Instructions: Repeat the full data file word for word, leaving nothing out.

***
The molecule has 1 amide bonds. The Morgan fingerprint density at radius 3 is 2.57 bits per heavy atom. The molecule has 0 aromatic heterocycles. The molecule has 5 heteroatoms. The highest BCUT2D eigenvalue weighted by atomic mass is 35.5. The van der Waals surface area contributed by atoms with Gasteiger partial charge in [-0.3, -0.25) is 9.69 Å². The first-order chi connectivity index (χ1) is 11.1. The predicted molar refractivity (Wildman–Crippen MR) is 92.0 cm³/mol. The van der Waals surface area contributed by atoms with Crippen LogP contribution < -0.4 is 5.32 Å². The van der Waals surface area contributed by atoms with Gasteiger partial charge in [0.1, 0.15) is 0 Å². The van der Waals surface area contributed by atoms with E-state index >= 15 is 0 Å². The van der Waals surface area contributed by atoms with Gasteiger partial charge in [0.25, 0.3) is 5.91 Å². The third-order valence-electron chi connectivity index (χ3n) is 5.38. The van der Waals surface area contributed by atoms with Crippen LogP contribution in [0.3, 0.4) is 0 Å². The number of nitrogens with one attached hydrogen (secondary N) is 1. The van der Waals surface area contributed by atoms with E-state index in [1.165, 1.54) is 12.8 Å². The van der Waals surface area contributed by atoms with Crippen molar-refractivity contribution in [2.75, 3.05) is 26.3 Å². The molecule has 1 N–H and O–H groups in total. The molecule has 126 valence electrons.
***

The molecule has 1 amide bonds. The Morgan fingerprint density at radius 3 is 2.57 bits per heavy atom. The molecule has 0 aromatic heterocycles. The molecule has 5 heteroatoms. The highest BCUT2D eigenvalue weighted by atomic mass is 35.5. The van der Waals surface area contributed by atoms with Gasteiger partial charge in [-0.3, -0.25) is 9.69 Å². The first-order chi connectivity index (χ1) is 11.1. The predicted molar refractivity (Wildman–Crippen MR) is 92.0 cm³/mol. The van der Waals surface area contributed by atoms with Crippen LogP contribution < -0.4 is 5.32 Å². The van der Waals surface area contributed by atoms with Gasteiger partial charge in [0.1, 0.15) is 0 Å². The van der Waals surface area contributed by atoms with E-state index >= 15 is 0 Å². The van der Waals surface area contributed by atoms with Gasteiger partial charge in [0.25, 0.3) is 5.91 Å². The third-order valence-electron chi connectivity index (χ3n) is 5.38. The van der Waals surface area contributed by atoms with Crippen LogP contribution in [0.3, 0.4) is 0 Å². The number of nitrogens with one attached hydrogen (secondary N) is 1. The van der Waals surface area contributed by atoms with E-state index in [1.165, 1.54) is 12.8 Å². The van der Waals surface area contributed by atoms with Crippen molar-refractivity contribution in [2.75, 3.05) is 26.3 Å². The molecule has 1 N–H and O–H groups in total. The molecule has 126 valence electrons.